The Supreme Court magistrate investigating Colombia’s former President Alvaro Uribe may have been the victim of illegal spying practices since April last year, Noticias Uno reported Saturday.
According to the news website, the prosecution has been investigating the entry of five armed and masked men in the magistrate’s apartment building during Holy Week.
No wifi for judge investigating Duque’s allegedly criminal boss
The prosecution is also investigating apparent attempts to intercept the wireless internet in the home of magistrate Cesar Reyes since June last year, reported Noticias Uno.
The password of Reyes’ home wifi was reportedly changed three times without the knowledge of either the judge or his internet provider.
The magistrate who is investigating the alleged fraud and bribery practices of President Ivan Duque’s political patron has been advised not to use wifi at home, according to Noticias Uno.
Drone spotted during Uribe court hearings
The suspected spying practices are not limited to the magistrate’s home.
Last week, Noticias Uno reported that listening devices were found in Reyes’ office in the Supreme Court’s office building.
Additionally, the news website reported on Saturday, a drone was spotted in front of the Supreme Court’s offices between September and November last year when Reyes was interrogating witnesses in the trial of the century.
On one occasion, the drone was hovering before Reyes’ office while he was interrogating a witness. On another occasion, the drone was spotted while Reyes was meeting with his colleagues, according to Noticias Uno.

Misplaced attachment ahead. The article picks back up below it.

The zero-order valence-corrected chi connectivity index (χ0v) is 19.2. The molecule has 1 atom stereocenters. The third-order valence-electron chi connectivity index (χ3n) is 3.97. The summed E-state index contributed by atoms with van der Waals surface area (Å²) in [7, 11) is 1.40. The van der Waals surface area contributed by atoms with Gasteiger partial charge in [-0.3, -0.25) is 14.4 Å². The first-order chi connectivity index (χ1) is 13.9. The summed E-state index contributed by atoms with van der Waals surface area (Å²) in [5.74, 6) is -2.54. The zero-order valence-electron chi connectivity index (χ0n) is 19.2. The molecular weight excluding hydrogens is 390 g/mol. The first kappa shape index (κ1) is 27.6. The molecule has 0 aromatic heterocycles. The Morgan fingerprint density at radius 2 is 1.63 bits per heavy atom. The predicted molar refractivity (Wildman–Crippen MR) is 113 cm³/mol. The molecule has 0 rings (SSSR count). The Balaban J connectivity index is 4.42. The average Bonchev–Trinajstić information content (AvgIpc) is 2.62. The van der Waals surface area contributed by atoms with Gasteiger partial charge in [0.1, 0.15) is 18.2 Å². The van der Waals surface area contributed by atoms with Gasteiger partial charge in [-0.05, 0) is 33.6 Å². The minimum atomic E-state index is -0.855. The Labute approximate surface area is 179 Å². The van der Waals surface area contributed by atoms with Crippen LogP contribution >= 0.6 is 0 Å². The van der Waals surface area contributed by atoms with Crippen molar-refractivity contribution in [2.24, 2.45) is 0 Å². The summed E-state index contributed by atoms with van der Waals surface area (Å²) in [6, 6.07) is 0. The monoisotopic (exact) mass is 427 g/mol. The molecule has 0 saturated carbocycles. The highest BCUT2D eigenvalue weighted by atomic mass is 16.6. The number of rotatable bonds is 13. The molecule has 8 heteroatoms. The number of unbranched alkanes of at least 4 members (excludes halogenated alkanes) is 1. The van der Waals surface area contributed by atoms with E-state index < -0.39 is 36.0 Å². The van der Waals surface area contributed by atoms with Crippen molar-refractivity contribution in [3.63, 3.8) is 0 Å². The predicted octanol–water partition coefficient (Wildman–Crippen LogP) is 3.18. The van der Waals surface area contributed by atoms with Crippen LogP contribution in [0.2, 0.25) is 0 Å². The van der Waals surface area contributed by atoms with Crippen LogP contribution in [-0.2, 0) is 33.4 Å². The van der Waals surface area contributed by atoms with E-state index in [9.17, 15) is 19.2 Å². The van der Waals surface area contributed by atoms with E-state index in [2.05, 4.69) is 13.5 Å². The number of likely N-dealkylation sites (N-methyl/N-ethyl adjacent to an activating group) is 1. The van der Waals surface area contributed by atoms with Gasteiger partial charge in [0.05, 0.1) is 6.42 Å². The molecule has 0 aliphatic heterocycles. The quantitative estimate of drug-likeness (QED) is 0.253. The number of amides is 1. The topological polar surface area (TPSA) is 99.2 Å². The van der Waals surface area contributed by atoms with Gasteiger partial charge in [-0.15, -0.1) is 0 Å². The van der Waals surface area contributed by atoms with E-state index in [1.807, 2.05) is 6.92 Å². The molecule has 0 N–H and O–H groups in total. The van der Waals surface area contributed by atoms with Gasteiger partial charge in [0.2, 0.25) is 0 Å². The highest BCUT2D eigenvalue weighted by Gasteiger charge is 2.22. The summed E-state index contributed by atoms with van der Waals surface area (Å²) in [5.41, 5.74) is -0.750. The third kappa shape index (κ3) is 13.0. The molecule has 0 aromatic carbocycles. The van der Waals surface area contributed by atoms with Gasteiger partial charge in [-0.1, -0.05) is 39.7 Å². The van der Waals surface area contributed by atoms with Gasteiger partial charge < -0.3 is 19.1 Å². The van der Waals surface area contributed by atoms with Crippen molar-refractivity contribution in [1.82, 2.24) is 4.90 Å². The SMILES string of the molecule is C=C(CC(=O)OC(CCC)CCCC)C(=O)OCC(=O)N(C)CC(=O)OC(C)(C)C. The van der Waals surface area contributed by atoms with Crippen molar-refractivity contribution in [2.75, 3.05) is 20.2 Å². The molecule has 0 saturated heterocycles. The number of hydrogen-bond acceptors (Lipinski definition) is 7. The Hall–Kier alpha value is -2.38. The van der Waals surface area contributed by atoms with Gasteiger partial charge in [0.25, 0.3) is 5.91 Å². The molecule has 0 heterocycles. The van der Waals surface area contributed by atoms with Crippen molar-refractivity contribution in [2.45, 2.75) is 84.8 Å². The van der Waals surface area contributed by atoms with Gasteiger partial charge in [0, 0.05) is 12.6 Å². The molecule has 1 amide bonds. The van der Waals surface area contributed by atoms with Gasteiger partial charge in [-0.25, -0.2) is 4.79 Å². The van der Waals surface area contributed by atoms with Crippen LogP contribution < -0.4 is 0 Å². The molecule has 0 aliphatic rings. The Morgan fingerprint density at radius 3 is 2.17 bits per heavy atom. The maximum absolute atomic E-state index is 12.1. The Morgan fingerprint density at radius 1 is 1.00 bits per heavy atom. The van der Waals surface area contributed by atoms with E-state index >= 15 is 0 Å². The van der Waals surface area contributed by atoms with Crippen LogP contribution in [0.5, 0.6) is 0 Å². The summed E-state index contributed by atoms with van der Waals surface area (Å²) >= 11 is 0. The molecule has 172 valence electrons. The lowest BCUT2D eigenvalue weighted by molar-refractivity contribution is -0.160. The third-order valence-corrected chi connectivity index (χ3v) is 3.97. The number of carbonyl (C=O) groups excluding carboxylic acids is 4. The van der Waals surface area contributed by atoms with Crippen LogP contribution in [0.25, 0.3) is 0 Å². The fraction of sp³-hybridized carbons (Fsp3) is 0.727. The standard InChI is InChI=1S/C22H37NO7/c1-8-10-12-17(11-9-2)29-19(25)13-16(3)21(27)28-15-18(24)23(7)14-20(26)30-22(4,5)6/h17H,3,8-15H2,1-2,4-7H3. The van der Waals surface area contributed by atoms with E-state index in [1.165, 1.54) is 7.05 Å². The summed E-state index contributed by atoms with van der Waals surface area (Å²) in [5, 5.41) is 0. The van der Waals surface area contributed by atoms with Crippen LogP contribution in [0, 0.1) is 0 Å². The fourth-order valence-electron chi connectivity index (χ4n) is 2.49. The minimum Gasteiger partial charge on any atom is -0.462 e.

The mushrooming spying scandal
Weekly Semana last week accused retired National Army chief Nicasio Martinez of ordering the wiretapping of the Supreme Court, journalists and politicians and sending some of this information to the Democratic Center, the far-right party of Uribe and President Ivan Duque.
The human rights office of the Organization of American States, the IACHR, expressed its “deep concern” and urged authorities to carry out an “exhaustive and independent investigation.”
To what extent Colombia’s authorities are able to carry out an independent investigation is uncertain as both Defense Minister Carlos Holmes Trujillo and the prosecution have been implicated in reported attempts to cover up the army’s spying practices.
Furthermore, the Prosecutor General’s Office has been accused of illegal wiretapping and destroying evidence in the Uribe trial for months.
The IACHR reminded the authorities that it was still waiting on results of investigations into the illegal wiretapping of peace talks between the government of former President Juan Manuel Santos and now-demobilized FARC guerrillas in 2014.
This illegally obtained intelligence of the peace talks was also sent to the party of Duque and Uribe.